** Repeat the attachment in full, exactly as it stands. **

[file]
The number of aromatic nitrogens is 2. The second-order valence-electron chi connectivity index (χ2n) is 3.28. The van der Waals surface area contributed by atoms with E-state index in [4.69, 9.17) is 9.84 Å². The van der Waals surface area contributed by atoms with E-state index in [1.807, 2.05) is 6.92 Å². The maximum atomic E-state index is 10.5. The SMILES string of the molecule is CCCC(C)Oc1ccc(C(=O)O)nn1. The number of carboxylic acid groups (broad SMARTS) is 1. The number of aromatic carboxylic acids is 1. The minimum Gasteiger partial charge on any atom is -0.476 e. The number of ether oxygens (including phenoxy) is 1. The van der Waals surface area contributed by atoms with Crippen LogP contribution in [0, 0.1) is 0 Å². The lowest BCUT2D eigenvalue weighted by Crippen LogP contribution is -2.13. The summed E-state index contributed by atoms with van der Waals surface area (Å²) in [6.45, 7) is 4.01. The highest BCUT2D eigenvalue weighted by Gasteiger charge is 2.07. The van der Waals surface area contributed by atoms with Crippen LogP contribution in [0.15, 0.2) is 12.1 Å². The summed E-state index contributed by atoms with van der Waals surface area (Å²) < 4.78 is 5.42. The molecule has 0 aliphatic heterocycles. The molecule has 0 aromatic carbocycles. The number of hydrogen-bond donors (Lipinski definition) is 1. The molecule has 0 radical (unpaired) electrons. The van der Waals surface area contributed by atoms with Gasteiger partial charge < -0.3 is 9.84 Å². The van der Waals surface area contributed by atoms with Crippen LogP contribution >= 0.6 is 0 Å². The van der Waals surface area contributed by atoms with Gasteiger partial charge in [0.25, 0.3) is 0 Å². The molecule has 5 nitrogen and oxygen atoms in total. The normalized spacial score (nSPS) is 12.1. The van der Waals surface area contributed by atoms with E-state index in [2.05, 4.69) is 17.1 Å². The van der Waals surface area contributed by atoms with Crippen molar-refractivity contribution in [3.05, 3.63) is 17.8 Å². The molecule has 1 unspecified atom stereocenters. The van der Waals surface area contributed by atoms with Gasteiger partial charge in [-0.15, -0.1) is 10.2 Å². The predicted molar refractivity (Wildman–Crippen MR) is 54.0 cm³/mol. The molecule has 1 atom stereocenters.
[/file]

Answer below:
The number of aromatic nitrogens is 2. The second-order valence-electron chi connectivity index (χ2n) is 3.28. The van der Waals surface area contributed by atoms with E-state index in [4.69, 9.17) is 9.84 Å². The van der Waals surface area contributed by atoms with E-state index in [1.807, 2.05) is 6.92 Å². The maximum atomic E-state index is 10.5. The SMILES string of the molecule is CCCC(C)Oc1ccc(C(=O)O)nn1. The number of carboxylic acid groups (broad SMARTS) is 1. The number of aromatic carboxylic acids is 1. The minimum Gasteiger partial charge on any atom is -0.476 e. The number of ether oxygens (including phenoxy) is 1. The van der Waals surface area contributed by atoms with Crippen LogP contribution in [0, 0.1) is 0 Å². The lowest BCUT2D eigenvalue weighted by Crippen LogP contribution is -2.13. The summed E-state index contributed by atoms with van der Waals surface area (Å²) in [6.45, 7) is 4.01. The highest BCUT2D eigenvalue weighted by Gasteiger charge is 2.07. The van der Waals surface area contributed by atoms with Crippen LogP contribution in [0.15, 0.2) is 12.1 Å². The summed E-state index contributed by atoms with van der Waals surface area (Å²) < 4.78 is 5.42. The molecule has 0 aliphatic heterocycles. The molecule has 0 aromatic carbocycles. The number of hydrogen-bond donors (Lipinski definition) is 1. The molecule has 0 radical (unpaired) electrons. The van der Waals surface area contributed by atoms with Gasteiger partial charge < -0.3 is 9.84 Å². The van der Waals surface area contributed by atoms with Crippen LogP contribution >= 0.6 is 0 Å². The van der Waals surface area contributed by atoms with Gasteiger partial charge in [0.25, 0.3) is 0 Å². The molecule has 5 nitrogen and oxygen atoms in total. The normalized spacial score (nSPS) is 12.1. The van der Waals surface area contributed by atoms with E-state index in [2.05, 4.69) is 17.1 Å². The van der Waals surface area contributed by atoms with Crippen molar-refractivity contribution in [3.05, 3.63) is 17.8 Å². The molecule has 1 unspecified atom stereocenters. The van der Waals surface area contributed by atoms with Gasteiger partial charge in [-0.15, -0.1) is 10.2 Å². The predicted molar refractivity (Wildman–Crippen MR) is 54.0 cm³/mol. The molecule has 1 atom stereocenters.